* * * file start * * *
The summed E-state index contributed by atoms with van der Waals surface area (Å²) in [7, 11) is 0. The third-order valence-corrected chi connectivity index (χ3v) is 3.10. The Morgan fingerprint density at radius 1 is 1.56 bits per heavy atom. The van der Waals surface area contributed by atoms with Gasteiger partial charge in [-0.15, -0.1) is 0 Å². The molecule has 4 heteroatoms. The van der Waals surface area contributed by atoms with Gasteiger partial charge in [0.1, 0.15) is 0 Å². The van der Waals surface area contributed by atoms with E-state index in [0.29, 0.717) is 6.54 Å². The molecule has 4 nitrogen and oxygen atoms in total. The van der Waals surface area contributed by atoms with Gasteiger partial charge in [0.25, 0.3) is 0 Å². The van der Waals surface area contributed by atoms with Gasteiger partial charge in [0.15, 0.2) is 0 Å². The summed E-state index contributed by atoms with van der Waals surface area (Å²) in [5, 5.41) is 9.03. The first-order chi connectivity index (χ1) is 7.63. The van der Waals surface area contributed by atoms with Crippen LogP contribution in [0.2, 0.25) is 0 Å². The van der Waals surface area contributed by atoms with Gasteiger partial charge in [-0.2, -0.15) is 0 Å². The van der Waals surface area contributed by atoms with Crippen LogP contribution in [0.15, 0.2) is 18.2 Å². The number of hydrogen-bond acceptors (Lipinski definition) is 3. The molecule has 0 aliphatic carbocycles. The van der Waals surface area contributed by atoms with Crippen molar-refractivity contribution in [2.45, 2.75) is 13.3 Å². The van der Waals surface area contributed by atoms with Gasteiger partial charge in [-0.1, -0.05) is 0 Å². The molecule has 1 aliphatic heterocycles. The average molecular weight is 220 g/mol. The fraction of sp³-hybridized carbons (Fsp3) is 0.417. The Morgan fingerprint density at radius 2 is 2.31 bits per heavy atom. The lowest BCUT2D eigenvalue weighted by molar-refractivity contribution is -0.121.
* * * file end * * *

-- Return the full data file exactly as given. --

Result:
The summed E-state index contributed by atoms with van der Waals surface area (Å²) in [7, 11) is 0. The third-order valence-corrected chi connectivity index (χ3v) is 3.10. The Morgan fingerprint density at radius 1 is 1.56 bits per heavy atom. The van der Waals surface area contributed by atoms with Gasteiger partial charge in [-0.15, -0.1) is 0 Å². The molecule has 4 heteroatoms. The van der Waals surface area contributed by atoms with Gasteiger partial charge in [0.1, 0.15) is 0 Å². The van der Waals surface area contributed by atoms with E-state index in [0.29, 0.717) is 6.54 Å². The molecule has 4 nitrogen and oxygen atoms in total. The van der Waals surface area contributed by atoms with Gasteiger partial charge in [0.25, 0.3) is 0 Å². The van der Waals surface area contributed by atoms with Gasteiger partial charge in [0.15, 0.2) is 0 Å². The summed E-state index contributed by atoms with van der Waals surface area (Å²) in [5, 5.41) is 9.03. The first-order chi connectivity index (χ1) is 7.63. The van der Waals surface area contributed by atoms with Crippen LogP contribution in [0.2, 0.25) is 0 Å². The van der Waals surface area contributed by atoms with Gasteiger partial charge in [-0.2, -0.15) is 0 Å². The van der Waals surface area contributed by atoms with Crippen LogP contribution in [0.15, 0.2) is 18.2 Å². The number of hydrogen-bond acceptors (Lipinski definition) is 3. The molecule has 0 aliphatic carbocycles. The van der Waals surface area contributed by atoms with Crippen molar-refractivity contribution in [2.45, 2.75) is 13.3 Å². The van der Waals surface area contributed by atoms with Gasteiger partial charge in [-0.1, -0.05) is 0 Å². The molecule has 1 aliphatic heterocycles. The average molecular weight is 220 g/mol. The fraction of sp³-hybridized carbons (Fsp3) is 0.417. The Morgan fingerprint density at radius 2 is 2.31 bits per heavy atom. The lowest BCUT2D eigenvalue weighted by molar-refractivity contribution is -0.121.